“I’m a yeller,” she said, the mother of three young children.
“No,” I replied, “you’re not. There is no genetic predisposition toward yelling and no biochemical or neurological condition that makes yelling inevitable, much less irresistible.”
“But I yell at my kids all the time it seems.”
“I’m not arguing with that.”
“Well, why then do I yell?”
“My best answer, based on experience, is that you yell for the same reason many of today’s mothers yell: You’re trying not to be mean.”
She stared at me for a few seconds.
“You’re pulling my leg, right?”
No, I wasn’t pulling her leg. As in this case, too many of today’s moms think they’re “yellers.” First, they think yelling is the inescapable consequence of having children: Have child, will yell. Have more than one, will yell even more. Then, they justify their yelling by conjuring up some disability that compels them to open their mouths, bulge their eyeballs and scream at the top of their lungs on a regular basis.
When said disability strikes, the calm-challenged mom will often call another mom looking for consolation. “I did it again,” she confesses, to which the other mom says, “It’s all right. We all do it.”
Several years ago, I asked around 500 people in Des Moines, “Raise your hand if your mom never yelled.” About 300 hands went up. Then, I asked, “Raise your hand if you’re a mom with children living with you in the home and you’ve never yelled.” Not one hand went up.
They thought it was funny. It’s not. (I’ve done that same exercise many times since, always with the same outcome.)
Yelling is not good for the parent, and it certainly isn’t good for the child. It doesn’t traumatize a child, mind you, but it certainly fails to convey confidence in one’s authority. And children need a constant, calm, confident authority like they need a constant, unconditional love. You see, all the love in the world cannot make up for a lack of leadership in a child’s life. Authority, properly conveyed, is a form of nurturing, in fact.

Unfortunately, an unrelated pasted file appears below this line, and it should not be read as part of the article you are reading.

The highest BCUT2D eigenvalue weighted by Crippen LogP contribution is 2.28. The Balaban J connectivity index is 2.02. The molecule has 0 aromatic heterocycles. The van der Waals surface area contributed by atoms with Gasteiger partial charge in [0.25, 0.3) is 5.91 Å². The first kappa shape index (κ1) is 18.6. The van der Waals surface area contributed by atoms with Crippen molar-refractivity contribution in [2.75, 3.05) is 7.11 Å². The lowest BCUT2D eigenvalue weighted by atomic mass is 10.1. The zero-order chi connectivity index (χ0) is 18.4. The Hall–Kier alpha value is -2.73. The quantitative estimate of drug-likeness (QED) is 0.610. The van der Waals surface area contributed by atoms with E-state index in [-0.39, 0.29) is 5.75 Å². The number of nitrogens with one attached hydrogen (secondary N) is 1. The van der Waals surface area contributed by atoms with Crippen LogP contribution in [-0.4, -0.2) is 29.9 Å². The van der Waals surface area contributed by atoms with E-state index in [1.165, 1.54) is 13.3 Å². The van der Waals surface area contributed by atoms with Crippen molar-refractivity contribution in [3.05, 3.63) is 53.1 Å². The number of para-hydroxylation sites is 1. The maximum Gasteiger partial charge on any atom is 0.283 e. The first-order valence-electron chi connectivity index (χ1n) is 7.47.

Over the past several generations, yelling has become epidemic in American mommy culture. Why? Because today’s moms, as opposed to moms in the pre-psychological parenting age —pre-1970, approximately — are trying not to be mean. They’re trying to be nice.
For example, when a modern mom wants her child to perform a chore, she bends forward at the waist, grabs her knees and employs a pleading tone like she’s petitioning the King of Swat for a favor. She finishes this wheedle by asking the child if her request meets with his approval, as in “OK?”
With the best of intentions — she wants to be nice — Milquetoast Mom gives her child permission to develop attention deficit and oppositional-defiant disorders. As these disorders develop, she finds herself having to exert more and more energy to get her kids to do something simple, like look at her when she speaks. She begins raising her voice, then screams, then feels guilty and goes back to grabbing her knees and wheedling.
“But I don’t want my kids to think I’m mean!” said Yelling Milquetoast Mom.
“Yes, you do,” I said. “From a child’s point of view, a parent is mean when the child accepts that the parent means what he or she says the first time he or she says it. When you have convinced your child of that, which requires that you stop trying to be so nice, you will stop yelling, and you and your child will have a far more creative relationship.”
I don’t think parenting was ever so ironic as it is today.
Family psychologist John Rosemond answers parents’ questions on his website at www.rosemond.com.